Wednesday, April 11, 2012

The Drink {a poem}

concerning John 4:1-42

Drained of usefulness,
Discarded by the roadside
Like an empty amber bottle
Tossed out the window
To shatter on the shoulder,
Only to be swept up,
Ready for the next thirsty customer.

Five times used,
Smarter this time,
Two can play at this game.

My own bottle trades
For a ten-cent deposit.
Broken? It sure is,
But lips bloodied by the drinking are
Better than dying of thirst.
Aren’t they?

Five times been known,
            Five times rejected.
Better now to hide myself
In the loneliness
Of the glaring noonday sun,
Bright enough to keep inquiring minds
            And catcalls from the well,
But no light bright enough
To bleach my scarlet letter—
Indelible ink—
Mama warned me—
To match the faded landscape.

“Give Me a drink?”
Great, another one.
And a Jew, at that.
He should know better.

“If you knew who I am. . . “
More to the point,
If You knew who I am,
We wouldn’t be having this conversation,
But this is a new line, even to me.
OK, I’ll bite:
Tell me more;
(Big shot, eh?
Might be time for me
To cash in
And trade up.)

More promises:
Water to quench
The unquenchable.
A bloomin’ spring,
My own well,
Life that never runs dry.

Suddenly I’m very tired,
Tired of the thirst,
            The bloody lips,
                        The long, hot hiding.
‘Sir, give me this water.’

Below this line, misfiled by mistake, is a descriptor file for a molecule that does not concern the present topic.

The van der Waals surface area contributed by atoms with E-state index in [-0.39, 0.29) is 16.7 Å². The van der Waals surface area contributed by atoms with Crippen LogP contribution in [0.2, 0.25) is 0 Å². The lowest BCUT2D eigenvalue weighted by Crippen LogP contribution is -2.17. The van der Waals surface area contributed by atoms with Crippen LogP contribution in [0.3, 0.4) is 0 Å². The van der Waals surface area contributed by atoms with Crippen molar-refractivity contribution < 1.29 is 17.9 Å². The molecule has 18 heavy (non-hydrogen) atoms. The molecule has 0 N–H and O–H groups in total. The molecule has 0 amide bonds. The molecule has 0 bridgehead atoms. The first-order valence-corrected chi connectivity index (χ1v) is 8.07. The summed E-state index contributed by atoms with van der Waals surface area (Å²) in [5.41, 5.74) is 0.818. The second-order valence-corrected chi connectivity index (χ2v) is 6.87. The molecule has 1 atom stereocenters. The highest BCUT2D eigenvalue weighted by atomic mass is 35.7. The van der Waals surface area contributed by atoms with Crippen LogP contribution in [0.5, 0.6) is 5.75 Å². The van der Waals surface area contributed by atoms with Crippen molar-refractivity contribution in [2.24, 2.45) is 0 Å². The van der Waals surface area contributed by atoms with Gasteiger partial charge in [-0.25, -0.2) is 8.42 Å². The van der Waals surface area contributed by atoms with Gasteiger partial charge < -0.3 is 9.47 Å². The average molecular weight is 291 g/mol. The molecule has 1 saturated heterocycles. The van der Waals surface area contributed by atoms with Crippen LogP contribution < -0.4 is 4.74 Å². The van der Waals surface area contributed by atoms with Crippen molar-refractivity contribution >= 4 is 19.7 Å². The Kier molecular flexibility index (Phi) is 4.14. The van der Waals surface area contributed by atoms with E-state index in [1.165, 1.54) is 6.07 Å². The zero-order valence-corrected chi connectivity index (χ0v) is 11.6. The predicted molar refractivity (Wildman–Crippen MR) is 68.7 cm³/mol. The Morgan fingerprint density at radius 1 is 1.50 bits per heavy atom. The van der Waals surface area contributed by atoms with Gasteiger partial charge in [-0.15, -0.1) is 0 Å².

“Go, call your husband and come back.”
There it is—
I brace for the blow,                                        
Found out again.
Unless. . .
Maybe a way out? Truth?
‘I have no husband.’

Hope shatters.
He knows me already
For the broken bottle I am.
If He knew all along,
Why is He still here?
Has my reputation preceded me—
Is this just one more thirsty customer
Looking for a cheap drink?
Funny, He doesn’t seem like all the others.
What then, a prophet?
Here’s a test:
‘Where should we worship?’
“A time is coming. . .
            Salvation from the Jews. . .
A time is coming and is here. . .
            True worshipers. . .
                        The Father seeks. . .
                                  Spirit and truth. . .”

The Father seeking worshipers,
            This Man seeking me.
       Water seeking out a desert.
Seeking me,
            Even knowing whom He seeks?
Such acceptance:  surely not

“I who speak to you am He.”

A well springs up,
Bubbling and dancing
All over the Samaritan landscape,
“Come and see!
Come and see!
He knows!
He knows it all!
Come and see Messiah!

More springs gush and ripple,
The whole town flooded
With living water
From one broken bottle
Given a Drink.

pondering Good News with the community at Ann's today:

and redemption with Emily and friends: